If you like bizarrely funny science fiction about books, you might want to give Jasper Fforde a try. Granted, “bizarrely funny science fiction about books” is an oddly-specific category, but Fforde’s Thursday Next series combines several genres that don’t usually coexist in the same book. An alternate history/comic fantasy world set in its own version of the 80s, the Thursday Next series follows the eponymous heroine, a Literary Detective whose job allows her to “jump” in and out of books. Famous literary characters can also leave their books and join our world, and that’s the appeal of this series for anyone familiar with the classic stories and characters being referenced.
The series of adventures/mysteries follows Next as she works on a variety of cases. I’ve read almost all the books in the series and must confess that the latter ones do get a bit convoluted, though the plot isn’t so much the draw as the delightfully weird vignettes Fforde presents. Like the famously indecisive Hamlet being forced to order a coffee from a fiendishly extensive cafe menu or a hilarious and much-needed group counseling session between the characters from Wuthering Heights, which is every bit as awkward as you’d expect.
If you like comics:
Bill Waterston’s Calvin and Hobbes anthologies (1990s)
If you go to the library, you’re not just limited to more traditional novels and essay collections. Earlier, I mentioned Allie Brosh’s book, which is not quite a graphic novel yet is definitely more heavily-illustrated than other essay collections. But we also have an extensive collection of graphic novels and comics–many of which will definitely make you laugh. For instance, you might want to revisit Bill Waterston’s classic Calvin and Hobbes comics, which we have in several anthologies.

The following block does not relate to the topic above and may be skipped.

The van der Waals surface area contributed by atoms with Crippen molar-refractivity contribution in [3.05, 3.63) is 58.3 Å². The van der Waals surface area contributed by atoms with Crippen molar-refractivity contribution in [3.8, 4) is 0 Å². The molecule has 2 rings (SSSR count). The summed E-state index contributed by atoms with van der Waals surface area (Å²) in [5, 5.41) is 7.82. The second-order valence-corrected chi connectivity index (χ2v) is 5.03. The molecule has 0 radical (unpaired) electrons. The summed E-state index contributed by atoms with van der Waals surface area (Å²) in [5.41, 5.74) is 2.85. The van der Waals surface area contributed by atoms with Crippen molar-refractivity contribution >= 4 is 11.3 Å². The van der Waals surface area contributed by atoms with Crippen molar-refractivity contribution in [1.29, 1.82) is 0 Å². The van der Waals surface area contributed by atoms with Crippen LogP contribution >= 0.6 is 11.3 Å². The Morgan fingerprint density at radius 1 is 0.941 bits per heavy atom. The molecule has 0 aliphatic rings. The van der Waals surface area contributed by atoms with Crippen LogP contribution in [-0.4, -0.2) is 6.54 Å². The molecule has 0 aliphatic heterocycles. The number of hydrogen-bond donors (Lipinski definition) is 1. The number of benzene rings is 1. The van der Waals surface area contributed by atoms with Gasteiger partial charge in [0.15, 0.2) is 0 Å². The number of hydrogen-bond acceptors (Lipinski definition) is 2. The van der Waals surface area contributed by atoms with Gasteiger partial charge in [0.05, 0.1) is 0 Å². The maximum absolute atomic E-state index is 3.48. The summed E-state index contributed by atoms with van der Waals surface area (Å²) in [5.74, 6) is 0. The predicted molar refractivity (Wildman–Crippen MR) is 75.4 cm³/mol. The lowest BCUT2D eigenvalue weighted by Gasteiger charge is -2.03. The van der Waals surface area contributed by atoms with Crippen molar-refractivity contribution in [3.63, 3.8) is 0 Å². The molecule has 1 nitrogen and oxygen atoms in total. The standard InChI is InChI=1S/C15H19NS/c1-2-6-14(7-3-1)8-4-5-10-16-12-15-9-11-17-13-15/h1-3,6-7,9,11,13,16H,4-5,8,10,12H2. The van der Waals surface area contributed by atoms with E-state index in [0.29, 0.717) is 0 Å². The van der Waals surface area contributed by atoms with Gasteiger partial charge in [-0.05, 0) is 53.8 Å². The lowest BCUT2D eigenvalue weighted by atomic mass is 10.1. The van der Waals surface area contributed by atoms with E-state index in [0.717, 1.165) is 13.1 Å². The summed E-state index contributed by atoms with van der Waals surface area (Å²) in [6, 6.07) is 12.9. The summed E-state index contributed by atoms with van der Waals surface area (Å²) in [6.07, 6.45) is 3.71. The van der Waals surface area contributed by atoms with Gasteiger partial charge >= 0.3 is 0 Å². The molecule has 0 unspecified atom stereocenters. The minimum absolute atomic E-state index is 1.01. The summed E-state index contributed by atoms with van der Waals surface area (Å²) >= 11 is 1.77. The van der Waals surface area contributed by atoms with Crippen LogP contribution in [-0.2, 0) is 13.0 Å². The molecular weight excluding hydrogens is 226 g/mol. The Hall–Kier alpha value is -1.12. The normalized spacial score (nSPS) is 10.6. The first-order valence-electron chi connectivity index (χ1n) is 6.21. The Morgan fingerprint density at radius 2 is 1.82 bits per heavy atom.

Kate Beaton’s Hark! A Vagrant (2011)
Of if you’re looking for a graphic novel/comic that is funny but is new to you, consider Kate Beaton’s Hark! A Vagrant. For a few years now, Beaton has created a web comic of the same name, which delivers comics about history and literature. It’s not to everyone’s taste, admittedly, but if witty comics about famous literary and historical figures are something you’ll enjoy, you’ll love Beaton’s work. I was introduced to her when I was taking a class on literature from England’s Romantic period. We’d been discussing a biography about Percy Shelley and Lord Byron in class, when a friend/classmate asked me if I wanted to see a comic about their friendship that seemed to sum up both men’s personalities rather well. My first thought was, “What comic have you been reading that talks about Percy Shelley and Lord Byron?” And, thus, was I introduced to the Hark! A Vagrant web comic. As is the case with Brosh, I wasn’t aware that Beaton had released a book until I was researching this post, but I am looking forward to reading it!
If you want to read or reread humor classics:
Mark Twain’s The Innocents Abroad (1869) and Roughing It (1872)
If you want to read a classic American humorist, you can’t do much better than Mark Twain, particularly with his famous travelogues. Depending on what mood you’re in, you can travel overseas with Twain’s hilarious send-up of American tourists in Europe and the Middle East in The Innocents Abroad. Or you can stay closer to home and read Roughing It, his humorous reminiscences of his travels throughout the American West in the years immediately following the American Civil War.
Douglas Adams’s The Hitchhiker’s Guide to the Galaxy (1979)
Still unsure what to read? Don’t panic! You can always revisit Douglas Adams’s classic science fiction comedy The Hitchhiker’s Guide to the Galaxy–or discover it for the first time. Join Arthur Dent and his friends on his adventures throughout the galaxy after he is rescued from Earth moments before the planet is destroyed. As you can imagine, hilarious complications ensue.
Which of these books have you read? What’s the funniest book you’ve ever read? Who’s your favorite humorist? Tell us all about it in the comments!